Recently, Voice123 asked if they could offer a guest post on my blog about how to handle directed sessions, and if I would contribute some of my experiences to their article. Whatever your feelings regarding online casting sites, I believe the content below brings valuable insights to voice actors dealing with live direction early in their careers, and as such I’m pleased to have it live here. Enjoy!
Client Communications Checklist: How to be really successful at live direction
“No, it’s still too friendly. I keep telling you to dial back the friendliness and sound more natural. It’s just not working.”
Is that the first thought that comes into your mind when you hear the phrase, live direction?
Is it coupled with the image of a frustrated client and confused voice actor struggling to get through a full read? Perhaps it’s because you had a bad experience in the past or maybe you’re simply hesitant to put your talent in the hands of an unknown director.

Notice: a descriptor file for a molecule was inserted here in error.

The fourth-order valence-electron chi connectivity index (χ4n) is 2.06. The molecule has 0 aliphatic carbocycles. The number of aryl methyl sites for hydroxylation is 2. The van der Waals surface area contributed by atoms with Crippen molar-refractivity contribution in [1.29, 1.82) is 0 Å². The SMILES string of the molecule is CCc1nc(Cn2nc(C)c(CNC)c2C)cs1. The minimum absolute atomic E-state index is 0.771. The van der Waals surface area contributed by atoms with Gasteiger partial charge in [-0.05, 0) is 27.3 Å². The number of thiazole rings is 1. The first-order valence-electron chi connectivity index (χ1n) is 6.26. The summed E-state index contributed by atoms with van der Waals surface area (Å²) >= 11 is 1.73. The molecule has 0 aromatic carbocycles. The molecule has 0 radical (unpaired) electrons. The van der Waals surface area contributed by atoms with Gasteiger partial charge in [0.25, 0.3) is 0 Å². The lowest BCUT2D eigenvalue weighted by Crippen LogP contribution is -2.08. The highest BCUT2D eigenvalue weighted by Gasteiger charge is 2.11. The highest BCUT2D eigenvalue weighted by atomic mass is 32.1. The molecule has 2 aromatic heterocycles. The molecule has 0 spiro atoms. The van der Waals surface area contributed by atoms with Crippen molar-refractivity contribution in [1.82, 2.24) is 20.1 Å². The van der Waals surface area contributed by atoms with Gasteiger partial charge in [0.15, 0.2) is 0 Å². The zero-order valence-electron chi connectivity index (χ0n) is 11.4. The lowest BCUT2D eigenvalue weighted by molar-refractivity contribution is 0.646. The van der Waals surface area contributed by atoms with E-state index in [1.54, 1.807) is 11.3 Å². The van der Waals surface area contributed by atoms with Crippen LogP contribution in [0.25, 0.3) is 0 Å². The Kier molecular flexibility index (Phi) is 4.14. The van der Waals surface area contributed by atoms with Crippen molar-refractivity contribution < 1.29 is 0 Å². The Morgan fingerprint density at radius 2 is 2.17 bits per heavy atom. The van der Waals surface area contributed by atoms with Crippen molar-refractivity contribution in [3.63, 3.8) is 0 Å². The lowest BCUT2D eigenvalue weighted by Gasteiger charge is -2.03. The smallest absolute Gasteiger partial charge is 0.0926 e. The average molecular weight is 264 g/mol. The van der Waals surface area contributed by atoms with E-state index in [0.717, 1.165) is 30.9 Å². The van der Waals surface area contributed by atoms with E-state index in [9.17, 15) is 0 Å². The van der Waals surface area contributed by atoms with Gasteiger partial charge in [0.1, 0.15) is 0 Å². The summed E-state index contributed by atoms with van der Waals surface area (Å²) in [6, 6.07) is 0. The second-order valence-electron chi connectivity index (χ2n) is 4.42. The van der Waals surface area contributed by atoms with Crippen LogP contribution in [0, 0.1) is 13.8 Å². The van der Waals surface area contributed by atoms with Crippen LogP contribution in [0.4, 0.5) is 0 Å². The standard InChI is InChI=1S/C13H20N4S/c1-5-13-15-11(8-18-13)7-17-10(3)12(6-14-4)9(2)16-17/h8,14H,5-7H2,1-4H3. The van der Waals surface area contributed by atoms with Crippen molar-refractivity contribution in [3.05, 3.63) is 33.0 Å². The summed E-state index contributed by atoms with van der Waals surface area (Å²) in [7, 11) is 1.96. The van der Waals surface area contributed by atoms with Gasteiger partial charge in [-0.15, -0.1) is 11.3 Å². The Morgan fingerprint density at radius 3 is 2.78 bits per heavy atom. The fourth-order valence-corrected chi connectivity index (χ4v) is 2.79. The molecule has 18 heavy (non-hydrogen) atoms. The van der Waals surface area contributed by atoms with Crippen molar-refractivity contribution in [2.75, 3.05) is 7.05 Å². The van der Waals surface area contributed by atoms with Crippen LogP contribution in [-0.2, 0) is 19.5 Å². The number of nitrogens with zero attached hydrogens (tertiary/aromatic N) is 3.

Either way, remote recording in live sessions can be a tough line to walk when working with clients. Live direction can help to avoid doing multiple takes that ‘just aren’t there.’ But it also comes with certain doubts. Will the client be able to express themselves clearly? Or will they constantly look over your shoulder, interrupting or questioning your performance?